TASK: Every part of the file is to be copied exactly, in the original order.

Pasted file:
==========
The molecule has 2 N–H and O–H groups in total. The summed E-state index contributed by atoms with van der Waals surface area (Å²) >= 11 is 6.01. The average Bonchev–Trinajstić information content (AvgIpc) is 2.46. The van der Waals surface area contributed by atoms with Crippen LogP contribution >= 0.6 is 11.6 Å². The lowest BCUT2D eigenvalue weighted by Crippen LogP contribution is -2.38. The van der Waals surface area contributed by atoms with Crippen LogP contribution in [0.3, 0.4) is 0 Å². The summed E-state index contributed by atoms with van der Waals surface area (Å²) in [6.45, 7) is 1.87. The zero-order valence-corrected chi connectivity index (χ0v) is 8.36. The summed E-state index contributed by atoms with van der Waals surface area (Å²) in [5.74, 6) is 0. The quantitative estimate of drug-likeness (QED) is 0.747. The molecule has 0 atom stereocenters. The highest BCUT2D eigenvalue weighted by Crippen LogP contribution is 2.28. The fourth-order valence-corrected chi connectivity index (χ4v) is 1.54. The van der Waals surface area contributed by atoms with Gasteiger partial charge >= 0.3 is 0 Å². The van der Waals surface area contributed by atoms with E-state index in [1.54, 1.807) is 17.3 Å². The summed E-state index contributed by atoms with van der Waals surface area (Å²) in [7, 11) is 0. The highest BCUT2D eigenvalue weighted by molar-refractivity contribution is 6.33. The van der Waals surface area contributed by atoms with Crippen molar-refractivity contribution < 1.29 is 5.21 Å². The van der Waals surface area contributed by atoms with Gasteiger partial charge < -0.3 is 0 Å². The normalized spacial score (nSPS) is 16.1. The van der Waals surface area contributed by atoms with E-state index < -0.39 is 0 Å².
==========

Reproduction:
The molecule has 2 N–H and O–H groups in total. The summed E-state index contributed by atoms with van der Waals surface area (Å²) >= 11 is 6.01. The average Bonchev–Trinajstić information content (AvgIpc) is 2.46. The van der Waals surface area contributed by atoms with Crippen LogP contribution >= 0.6 is 11.6 Å². The lowest BCUT2D eigenvalue weighted by Crippen LogP contribution is -2.38. The van der Waals surface area contributed by atoms with Crippen LogP contribution in [0.3, 0.4) is 0 Å². The summed E-state index contributed by atoms with van der Waals surface area (Å²) in [6.45, 7) is 1.87. The zero-order valence-corrected chi connectivity index (χ0v) is 8.36. The summed E-state index contributed by atoms with van der Waals surface area (Å²) in [5.74, 6) is 0. The quantitative estimate of drug-likeness (QED) is 0.747. The molecule has 0 atom stereocenters. The highest BCUT2D eigenvalue weighted by Crippen LogP contribution is 2.28. The fourth-order valence-corrected chi connectivity index (χ4v) is 1.54. The van der Waals surface area contributed by atoms with Gasteiger partial charge >= 0.3 is 0 Å². The van der Waals surface area contributed by atoms with E-state index in [1.54, 1.807) is 17.3 Å². The summed E-state index contributed by atoms with van der Waals surface area (Å²) in [7, 11) is 0. The highest BCUT2D eigenvalue weighted by molar-refractivity contribution is 6.33. The van der Waals surface area contributed by atoms with Crippen molar-refractivity contribution < 1.29 is 5.21 Å². The van der Waals surface area contributed by atoms with Gasteiger partial charge < -0.3 is 0 Å². The normalized spacial score (nSPS) is 16.1. The van der Waals surface area contributed by atoms with E-state index < -0.39 is 0 Å².